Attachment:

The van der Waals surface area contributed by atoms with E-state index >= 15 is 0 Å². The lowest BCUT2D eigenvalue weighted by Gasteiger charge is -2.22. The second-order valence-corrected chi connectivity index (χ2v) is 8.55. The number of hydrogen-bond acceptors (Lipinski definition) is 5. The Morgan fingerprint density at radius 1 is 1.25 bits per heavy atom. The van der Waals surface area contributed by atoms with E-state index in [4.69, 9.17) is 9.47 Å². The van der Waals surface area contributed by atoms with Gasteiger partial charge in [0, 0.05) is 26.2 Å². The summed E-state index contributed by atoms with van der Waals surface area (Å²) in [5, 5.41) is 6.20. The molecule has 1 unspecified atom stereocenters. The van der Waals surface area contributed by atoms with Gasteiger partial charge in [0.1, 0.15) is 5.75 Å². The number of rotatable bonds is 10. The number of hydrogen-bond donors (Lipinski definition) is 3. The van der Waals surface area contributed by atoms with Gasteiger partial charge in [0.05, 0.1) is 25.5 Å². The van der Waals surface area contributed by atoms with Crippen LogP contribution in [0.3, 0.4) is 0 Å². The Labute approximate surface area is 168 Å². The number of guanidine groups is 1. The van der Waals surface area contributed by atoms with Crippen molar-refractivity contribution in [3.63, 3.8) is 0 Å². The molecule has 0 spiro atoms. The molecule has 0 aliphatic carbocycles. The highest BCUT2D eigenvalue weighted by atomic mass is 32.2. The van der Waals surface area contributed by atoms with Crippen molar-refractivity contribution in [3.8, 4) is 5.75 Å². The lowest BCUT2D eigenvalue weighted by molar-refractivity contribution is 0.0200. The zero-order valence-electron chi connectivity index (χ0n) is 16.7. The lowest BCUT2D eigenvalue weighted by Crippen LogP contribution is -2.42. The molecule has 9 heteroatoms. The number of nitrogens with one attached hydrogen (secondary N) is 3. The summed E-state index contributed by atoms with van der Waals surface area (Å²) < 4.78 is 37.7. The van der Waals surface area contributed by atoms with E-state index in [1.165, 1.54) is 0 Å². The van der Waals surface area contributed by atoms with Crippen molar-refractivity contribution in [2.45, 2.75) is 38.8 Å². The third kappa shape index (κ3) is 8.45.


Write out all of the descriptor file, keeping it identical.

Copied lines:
The van der Waals surface area contributed by atoms with E-state index >= 15 is 0 Å². The lowest BCUT2D eigenvalue weighted by Gasteiger charge is -2.22. The second-order valence-corrected chi connectivity index (χ2v) is 8.55. The number of hydrogen-bond acceptors (Lipinski definition) is 5. The Morgan fingerprint density at radius 1 is 1.25 bits per heavy atom. The van der Waals surface area contributed by atoms with E-state index in [4.69, 9.17) is 9.47 Å². The van der Waals surface area contributed by atoms with Gasteiger partial charge in [0, 0.05) is 26.2 Å². The summed E-state index contributed by atoms with van der Waals surface area (Å²) in [5, 5.41) is 6.20. The molecule has 1 unspecified atom stereocenters. The van der Waals surface area contributed by atoms with Gasteiger partial charge in [0.1, 0.15) is 5.75 Å². The number of rotatable bonds is 10. The number of hydrogen-bond donors (Lipinski definition) is 3. The van der Waals surface area contributed by atoms with Gasteiger partial charge in [0.05, 0.1) is 25.5 Å². The van der Waals surface area contributed by atoms with Crippen LogP contribution in [0.3, 0.4) is 0 Å². The Labute approximate surface area is 168 Å². The number of guanidine groups is 1. The van der Waals surface area contributed by atoms with Crippen molar-refractivity contribution in [3.63, 3.8) is 0 Å². The molecule has 0 spiro atoms. The molecule has 0 aliphatic carbocycles. The highest BCUT2D eigenvalue weighted by atomic mass is 32.2. The van der Waals surface area contributed by atoms with Crippen molar-refractivity contribution in [3.8, 4) is 5.75 Å². The lowest BCUT2D eigenvalue weighted by molar-refractivity contribution is 0.0200. The zero-order valence-electron chi connectivity index (χ0n) is 16.7. The lowest BCUT2D eigenvalue weighted by Crippen LogP contribution is -2.42. The molecule has 9 heteroatoms. The number of nitrogens with one attached hydrogen (secondary N) is 3. The summed E-state index contributed by atoms with van der Waals surface area (Å²) < 4.78 is 37.7. The van der Waals surface area contributed by atoms with E-state index in [1.165, 1.54) is 0 Å². The van der Waals surface area contributed by atoms with Crippen molar-refractivity contribution in [2.45, 2.75) is 38.8 Å². The third kappa shape index (κ3) is 8.45.